DDMA organized a forum at the State House May 28 to testify in support of legislation to redefine dyslexia and improve dyslexia education in the state.

During the forum, families recounted their personal experiences with public schools, noting that many schools do not recognize dyslexia or know how to design effective instruction. Experts such as neuroscientist Dr. Elizabeth Norton from the McGovern Institute of Brain Research at the Massachusetts Institute of Technology and Dr. Charles Haynes of The Speech, Language and Literacy Center of the Mass. General Hospital Institute of Health Professions also spoke to legislators about the science behind dyslexia. They emphasized dyslexia is a neurobiological disorder that children are born with, making early screening and intervention important.

“Dyslexia is not a simple ‘one size fits all’ learning disability,” explained Nelson. “The definition and early screening will provide educators with the needed guidance on this neurobiological learning disability and guide instruction based on dyslexia research – but without it, in our current system, time and money is spent on programs that will never help these kids.”

Nelson recommended that parents look for signs like trouble with rhyming, or trouble recalling a word correctly and accurately. Once in school, dyslexic students often have trouble learning the letter names and sounds. In addition, dyslexia is hereditary, so parents with a family history of reading difficulties should be extra vigilant.

“Trust your instincts,” advised Nelson. “You know your child best. If you believe something is hindering your child’s reading abilities, educate yourself about dyslexia. These children are as bright and able to learn as their peers.”

Decoding Dyslexia representatives were back at the State House for a hearing June 17 to support two bills – S312, proposed by Senator Barbara L’Italien, D-Andover, and H463, proposed by Representative Alice Peisch, D-Wellesley. Both bills are still being reviewed by the Joint Committee on Education.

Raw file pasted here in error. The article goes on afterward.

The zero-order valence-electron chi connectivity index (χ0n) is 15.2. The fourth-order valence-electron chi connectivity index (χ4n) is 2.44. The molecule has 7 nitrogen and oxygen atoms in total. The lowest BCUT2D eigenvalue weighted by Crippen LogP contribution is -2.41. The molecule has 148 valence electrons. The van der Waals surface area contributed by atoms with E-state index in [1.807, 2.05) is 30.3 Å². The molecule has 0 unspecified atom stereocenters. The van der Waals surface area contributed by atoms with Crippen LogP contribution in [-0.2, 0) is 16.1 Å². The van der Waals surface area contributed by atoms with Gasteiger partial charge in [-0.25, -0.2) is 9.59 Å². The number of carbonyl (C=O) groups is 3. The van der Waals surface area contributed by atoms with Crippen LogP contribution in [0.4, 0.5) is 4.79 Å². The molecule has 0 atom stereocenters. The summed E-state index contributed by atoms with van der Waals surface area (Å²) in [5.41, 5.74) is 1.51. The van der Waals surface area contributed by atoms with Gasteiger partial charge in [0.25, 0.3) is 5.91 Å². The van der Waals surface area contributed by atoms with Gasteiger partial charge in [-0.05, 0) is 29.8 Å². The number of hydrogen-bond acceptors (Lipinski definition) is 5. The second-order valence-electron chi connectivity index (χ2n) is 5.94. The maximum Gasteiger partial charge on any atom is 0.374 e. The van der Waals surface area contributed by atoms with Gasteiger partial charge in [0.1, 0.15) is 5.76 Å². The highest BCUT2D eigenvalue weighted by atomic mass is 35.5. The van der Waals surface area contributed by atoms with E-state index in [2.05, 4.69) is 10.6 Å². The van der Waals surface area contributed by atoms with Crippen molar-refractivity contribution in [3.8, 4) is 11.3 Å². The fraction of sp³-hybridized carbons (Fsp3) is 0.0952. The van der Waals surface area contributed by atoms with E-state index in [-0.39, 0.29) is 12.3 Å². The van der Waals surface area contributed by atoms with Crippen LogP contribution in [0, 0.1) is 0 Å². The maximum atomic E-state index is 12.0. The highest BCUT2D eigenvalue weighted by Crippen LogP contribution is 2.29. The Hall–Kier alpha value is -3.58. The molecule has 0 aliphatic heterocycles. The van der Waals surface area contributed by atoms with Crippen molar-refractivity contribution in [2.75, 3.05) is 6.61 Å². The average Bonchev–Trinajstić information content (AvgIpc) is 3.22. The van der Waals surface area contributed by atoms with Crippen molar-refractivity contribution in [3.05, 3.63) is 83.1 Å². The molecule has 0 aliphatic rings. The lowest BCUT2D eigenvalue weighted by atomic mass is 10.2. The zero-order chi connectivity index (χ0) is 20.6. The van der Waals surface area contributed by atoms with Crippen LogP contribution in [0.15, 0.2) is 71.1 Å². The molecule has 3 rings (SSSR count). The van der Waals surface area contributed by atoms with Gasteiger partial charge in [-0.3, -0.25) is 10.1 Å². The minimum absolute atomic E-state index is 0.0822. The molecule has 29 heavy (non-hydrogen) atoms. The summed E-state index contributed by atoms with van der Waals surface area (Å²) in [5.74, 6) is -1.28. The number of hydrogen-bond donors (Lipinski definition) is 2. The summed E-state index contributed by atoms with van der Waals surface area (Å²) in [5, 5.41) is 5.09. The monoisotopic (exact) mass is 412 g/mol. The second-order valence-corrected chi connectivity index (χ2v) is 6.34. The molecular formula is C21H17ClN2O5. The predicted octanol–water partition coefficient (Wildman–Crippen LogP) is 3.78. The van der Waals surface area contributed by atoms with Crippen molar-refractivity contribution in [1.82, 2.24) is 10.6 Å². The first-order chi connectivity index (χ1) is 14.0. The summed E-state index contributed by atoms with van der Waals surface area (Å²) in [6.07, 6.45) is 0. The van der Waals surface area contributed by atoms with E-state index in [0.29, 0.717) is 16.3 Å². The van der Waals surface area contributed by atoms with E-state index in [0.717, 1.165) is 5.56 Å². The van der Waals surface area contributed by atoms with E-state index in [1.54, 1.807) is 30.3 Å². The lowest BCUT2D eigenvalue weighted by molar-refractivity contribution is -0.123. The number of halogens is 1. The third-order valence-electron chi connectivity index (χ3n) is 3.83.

Individuals or groups who have continued interest in advocacy may still submit written testimony on behalf of the bills to the chairs of the Education Committee: Senator Sonia Chang-Diaz, D-Boston, and Rep. Peisch.

For more information on dyslexia, visit www.decodingdyslexiama.org or the Decoding Dyslexia Massachusetts Facebook page.

Additional links:

The McGovern Institute For Brain Research, MIT Department of Brain and Cognitive Sciences, Gabrieli Lab, http://mcgovern.mit.edu/

The Gaab Lab at Boston Children’s Hospital

Children’s Dyslexia Centers, Inc | www.childrensdyslexiacenters.org

The International Dyslexia Association | www.eida.org

National Center for Learning Disabilities | www.ncld.org

The International Dyslexia Association Website www.eida.org

Short URL: http://www.communityadvocate.com/?p=65215

Posted by on Aug 13 2015. Filed under Byline Stories, Grafton. You can follow any responses to this entry through the RSS 2.0. You can leave a response or trackback to this entry